“His mother waited till last evening but he did not return home. Then she contacted Fulchand’s father through a relative,” said a neighbour at Jamirdiha, 275km from Calcutta
His father Srinath has been living away from home out of fear because he is a CPM supporter. Fulchand’s uncle had been shot dead by the Maoists in February 2008.
The Mahatos are traditionally CPM supporters, the neighbour said. But why should a 16-year-old become a target for his family’s political allegiance? That the Maoists know.
To escape their wrath, Fulchand’s elder brother Madhu had last year become a supporter of the People’s Committee Against Police Atrocities. “He quit the outfit a few months later and fled home with his father,” an officer said.
Madhu now lives in Purulia’s Bandwan, 50km from home, and Srinath with relatives elsewhere in Belpahari.
Fulchand stayed with his mother Rinku.
Srinath was at the police station today when the joint force team called up to say they had found the body. “The father fainted,” an officer said.
When he regained consciousness, Srinath said he should have stayed at home. “Then they would have killed me but spared Fulchand.”
Maoist leaders held in city – does this end the entire insurgency here ?!!
FROM THE TELEGRAPH STAFF REPORTER
Calcutta, June 29: Five Maoists, including a state committee member and a zonal committee leader, were arrested from the southern outskirts of Calcutta in an operation that stretched from late last night to early this morning.
Of the five, four were active in and ar-ound Nandigram. The police said their “prize catch”, 44-year-old state committee member Madhusudan Mandal, was involved in the murder of Trinamul’s Sonachura gram panchayat chief Nishikanta Mandal last year.
“Madhusudan, who is from Haldia, is our biggest catch since the arrest of Telugu Deepak,” said CID inspector-general P. Nirajnayan. “He is a close associate of Deepak, also a CPI (Maoist) state committee member. The two had been tasked with spreading the Maoist base in Nandigram.”
Among those arrested was Sachin Ghoshal, 43, from Bagnan, Howrah, who allegedly “provided technical and logistical support to the members of the outfit”.
The police tracked them with the help of telephone intercepts. “We came to know Madhusudan and 19-year-old Rajesh Mandal will meet Sachin at Amtala in South 24-Parganas,” an officer said.
Sachin has been on the police’s radar for almost a year. “Our officers had rented a house near his Bagnan home,” an officer said. A team decided to tail him last night with the hope of closing in on some others as well. “He took a local train to Howrah and from there a bus bound for Amtala.”
When Sachin met two others, the police did not know how to confirm their identities. “We did not have Madhusudan’s photographs but knew he had six fingers on his right hand,” an officer said. “Count confirmed, we swooped down.”
The police found out that young Raj- esh actually worked for his father Sanjay. Rajesh’s father and Nandigram zonal committee member Siddhartha Mandal stayed in a rented house in Garia.
Early this morning, the police picked up Sanjay and Siddhartha from Garia.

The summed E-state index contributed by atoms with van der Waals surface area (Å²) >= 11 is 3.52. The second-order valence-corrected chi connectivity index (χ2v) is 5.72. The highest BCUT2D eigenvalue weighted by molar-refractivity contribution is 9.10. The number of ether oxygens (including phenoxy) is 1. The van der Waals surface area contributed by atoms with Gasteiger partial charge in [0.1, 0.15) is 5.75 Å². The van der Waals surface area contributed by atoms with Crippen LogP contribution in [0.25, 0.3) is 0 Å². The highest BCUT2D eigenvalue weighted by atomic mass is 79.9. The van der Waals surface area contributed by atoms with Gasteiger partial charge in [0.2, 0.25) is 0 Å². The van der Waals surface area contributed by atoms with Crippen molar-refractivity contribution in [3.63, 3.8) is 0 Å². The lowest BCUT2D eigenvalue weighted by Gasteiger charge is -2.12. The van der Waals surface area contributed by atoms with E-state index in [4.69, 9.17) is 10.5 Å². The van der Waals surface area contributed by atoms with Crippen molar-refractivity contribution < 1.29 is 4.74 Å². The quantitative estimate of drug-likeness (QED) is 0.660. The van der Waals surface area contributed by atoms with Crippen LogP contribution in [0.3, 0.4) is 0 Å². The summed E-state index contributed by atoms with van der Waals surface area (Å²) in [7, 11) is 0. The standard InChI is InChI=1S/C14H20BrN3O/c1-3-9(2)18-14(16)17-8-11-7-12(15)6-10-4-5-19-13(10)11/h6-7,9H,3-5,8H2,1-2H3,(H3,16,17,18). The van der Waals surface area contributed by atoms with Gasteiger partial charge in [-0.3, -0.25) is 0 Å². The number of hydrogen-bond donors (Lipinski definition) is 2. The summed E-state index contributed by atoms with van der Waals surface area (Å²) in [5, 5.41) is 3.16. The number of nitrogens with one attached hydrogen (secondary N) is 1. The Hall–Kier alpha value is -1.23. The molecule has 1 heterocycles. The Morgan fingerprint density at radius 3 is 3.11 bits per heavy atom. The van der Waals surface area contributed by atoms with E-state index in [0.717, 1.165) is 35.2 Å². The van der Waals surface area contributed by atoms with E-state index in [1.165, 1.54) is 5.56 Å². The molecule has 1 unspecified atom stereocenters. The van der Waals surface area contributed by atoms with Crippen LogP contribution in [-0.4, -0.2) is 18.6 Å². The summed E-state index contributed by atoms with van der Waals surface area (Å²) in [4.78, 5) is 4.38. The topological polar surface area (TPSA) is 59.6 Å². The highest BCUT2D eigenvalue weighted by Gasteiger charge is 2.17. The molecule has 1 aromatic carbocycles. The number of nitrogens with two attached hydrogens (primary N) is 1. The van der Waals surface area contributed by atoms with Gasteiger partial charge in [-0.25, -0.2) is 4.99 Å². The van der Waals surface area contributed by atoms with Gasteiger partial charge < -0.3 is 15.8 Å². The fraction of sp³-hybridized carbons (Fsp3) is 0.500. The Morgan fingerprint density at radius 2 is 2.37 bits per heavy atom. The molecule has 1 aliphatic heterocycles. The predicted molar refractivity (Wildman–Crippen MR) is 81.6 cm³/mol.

“Sanjay had helped Khejuri resident Siddhartha get a job in a Sonarpur factory,” said Nirajnayan.
State police chief Bhupinder Singh described them as significant arrests. All five have been booked under the Unlawful Activities Prevention Act.
Bapi Mahato, the prime accused in Jnaneswari Express sabotage case, recorded his statement in front of a magistrate at the CBI’s special court today.
Tussle over Assam Rifles – friends of the hills to counter Bengal’s problems, CRPF & EFR sacrifices not good enough ?!!
BY NISHIT DHOLABHAI
New Delhi, June 29: The home ministry wants the Assam Rifles, the country’s oldest paramilitary force that guards the Myanmar border, to be deployed for counter-insurgency operations in central India.
Ministry sources said a note was being prepared to be sent to the cabinet committee on security to push the proposal amid mounting CRPF casualties at the hands of Maoists.
“Why can’t we use the Assam Rifles? They are a paramilitary force so they can be used anywhere, not just the north-eastern region,” said a ministry source.
The call to re-deploy the force — described as “friends of the hill people” by an anthropologist — has coincided with a BSF projection of adding 40 more battalions to its existing 159 to replace the Assam Rifles at India’s eastern-most border.
“We are ready, that is all I can say,” said a BSF source, adding that the force would discuss the issue at its ongoing quarterly meeting.
Behind the call to re-deploy the Assam Rifles is the tussle between the home ministry and the defence ministry over who would control the force, which is headed by army officers and has 46 battalions under two divisions. Another 20-odd battalions are to be raised.
The re-deployment idea was floated after the home ministry proposed that 20 Assam Rifles battalions should guard the borders but under its control.
Defence minister A.K. Antony has apparently rejected Chidambaram’s proposal.
But Chidambaram is said to be determined to change the Assam Rifles charter of duty that has remained limited to the north-eastern region for more than a century now.
The defence ministry, however, is not ready to give up operational control over the force. “This duality has been a problem for years now and has to be sorted out,” said a senior home ministry official.
Although the force was brought under the administrative control of the home ministry after 1965, it remains under the operational command of the army.
So both ministries have to agree for any change of responsibilities for the force that can trace its lineage to a paramilitary police force formed under the British in 1835.